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Mar 11, 2020

10 Things To Know About The 2020 Census

1.  The 2020 Census is more than a population count. It's an opportunity to shape the future of our community. Census data is used to allocate federal funding for healthcare, housing, fire departments, natural disaster assistance, education at all levels, highways, public transit, water and waste disposal systems, employment training, wildlife restoration, child abuse prevention, wildfire abatement and so much more.

2.  The 2020 Census intends to count every person living in the 50 U.S. states, District of Columbia, and five U.S. territories (Puerto Rico, American Samoa, the Commonwealth of the Northern Mariana Islands, Guam, and the U.S. Virgin Islands). We need every living person counted, so when the federal funding is allocated, we receive our full share. (Really? The Northern Mariana Islands?  Who knew?)

3. The 2020 Census is easy. There are three ways that the Census Bureau will initially collect responses from people for the 2020 Census: online, by phone, and by mail. You will answer a simple questionnaire about yourself and everyone who is living with you. You will receive an identification code by mail at your home address, but you don’t need that to respond. Starting March 12, you can just go online to my2020census.gov. Right on the home page you will see where to click to respond without an identification code. Prefer to do it by mail?  Forms go out in March and should be received by April 1. There is support for 59 languages; you can even call in your census registration. Start with 1-800-923-8282 – you can be transferred to an operator who speaks your language!

4.  Here’s what you will need to register your household for the 2020 Census:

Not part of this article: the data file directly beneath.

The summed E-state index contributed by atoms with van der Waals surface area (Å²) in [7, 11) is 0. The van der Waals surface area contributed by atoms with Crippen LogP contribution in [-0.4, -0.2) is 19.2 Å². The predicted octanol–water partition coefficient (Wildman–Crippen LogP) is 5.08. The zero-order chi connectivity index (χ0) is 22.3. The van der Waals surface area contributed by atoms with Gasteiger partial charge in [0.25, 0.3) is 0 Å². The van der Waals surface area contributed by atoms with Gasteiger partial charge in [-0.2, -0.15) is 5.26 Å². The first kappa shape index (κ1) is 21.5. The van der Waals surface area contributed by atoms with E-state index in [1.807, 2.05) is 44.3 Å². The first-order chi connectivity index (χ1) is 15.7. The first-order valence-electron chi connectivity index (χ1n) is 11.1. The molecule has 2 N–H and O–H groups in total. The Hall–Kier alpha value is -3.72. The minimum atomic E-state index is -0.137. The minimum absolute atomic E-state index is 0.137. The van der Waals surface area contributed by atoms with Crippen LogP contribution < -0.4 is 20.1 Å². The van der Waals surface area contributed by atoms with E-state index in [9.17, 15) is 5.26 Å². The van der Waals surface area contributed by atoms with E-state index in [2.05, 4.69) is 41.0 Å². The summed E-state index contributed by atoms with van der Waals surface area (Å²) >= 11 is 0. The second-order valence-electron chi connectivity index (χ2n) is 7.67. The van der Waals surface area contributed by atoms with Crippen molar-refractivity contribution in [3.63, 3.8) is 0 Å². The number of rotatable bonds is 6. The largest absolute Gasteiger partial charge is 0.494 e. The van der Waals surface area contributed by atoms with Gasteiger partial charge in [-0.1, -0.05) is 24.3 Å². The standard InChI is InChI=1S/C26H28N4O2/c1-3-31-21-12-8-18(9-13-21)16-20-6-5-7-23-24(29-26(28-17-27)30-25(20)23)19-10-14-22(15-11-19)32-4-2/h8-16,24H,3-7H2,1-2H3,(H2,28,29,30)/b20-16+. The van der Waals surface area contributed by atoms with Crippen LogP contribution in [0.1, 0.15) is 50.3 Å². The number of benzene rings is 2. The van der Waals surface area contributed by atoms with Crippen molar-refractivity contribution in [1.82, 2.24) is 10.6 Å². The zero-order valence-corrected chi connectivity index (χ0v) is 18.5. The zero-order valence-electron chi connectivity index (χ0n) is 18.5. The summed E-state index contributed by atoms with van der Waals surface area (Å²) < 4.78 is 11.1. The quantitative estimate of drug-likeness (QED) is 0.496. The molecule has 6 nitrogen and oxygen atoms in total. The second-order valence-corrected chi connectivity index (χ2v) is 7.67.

• Full names, gender, age, birthdate, ethnicity, race and relationship of everyone living at your house April 1, 2020.
  • Address;
  • Do you own or rent your home?
  • Is there a mortgage or loan owed on the home?
  • Phone number for later questions/clarification.
  • Not sure? Have questions? Go to 2020census.gov and find a zillion answers.

5.  Getting a complete and accurate census count is critically important. That's why your response is required by law. If you do not respond, the U.S. Census Bureau will follow up in person to collect your response. (Who wants to be hounded by Census workers?  Save yourself some time and annoyance – just go online to my2020Census.gov and do it!)

6.  And while you are required by law to participate, the Census Bureau is also required by law to protect your answers. Your responses are used only to produce statistics. The Census Bureau does not disclose any personal information for 70 years.  It will be the year 2090 before your descendants will be able to see who is living together in your home. By then, your personal information won’t seem so personal! 

7.  Every human being, of every age (already born, not in the womb), needs to be included who is living in your household April 1, 2020. Whether born that day or any day before that day, each person is to be included in your household’s Census 2020 registration. Still not sure who to count?  Visit https://2020census.gov/en/who-to-count.html for every possible question!

8.  The results of the census also determine the number of seats each state will have in the U.S. House of Representatives, and the results are used to draw congressional and state legislative districts, even city wards. State and local officials also use census counts to draw boundaries for school districts.

9.  The Census is in the Constitution. Article 1, Section 2, mandates that the country conduct a count of its population once every 10 years. The 2020 Census will mark the 24th time that the country has counted its population since 1790.

10.  The 1790 Census included the original 13 states; the districts of Kentucky, Maine, and Vermont; and the Southwest Territory (now known as Tennessee).  In the first Census, about 650 U.S. marshals and assistants went on horseback and on foot, recording answers on forms made of parchment and animal skins. They were directed by Secretary of State Thomas Jefferson. The number of U.S. Representatives increased from 65 to 105, based on the results of the 1790 Census. The current number of representatives is 435. The 1790 Census counted 3,929,214 people in the United States and its territories. Now, that many people live in just Los Angeles! 

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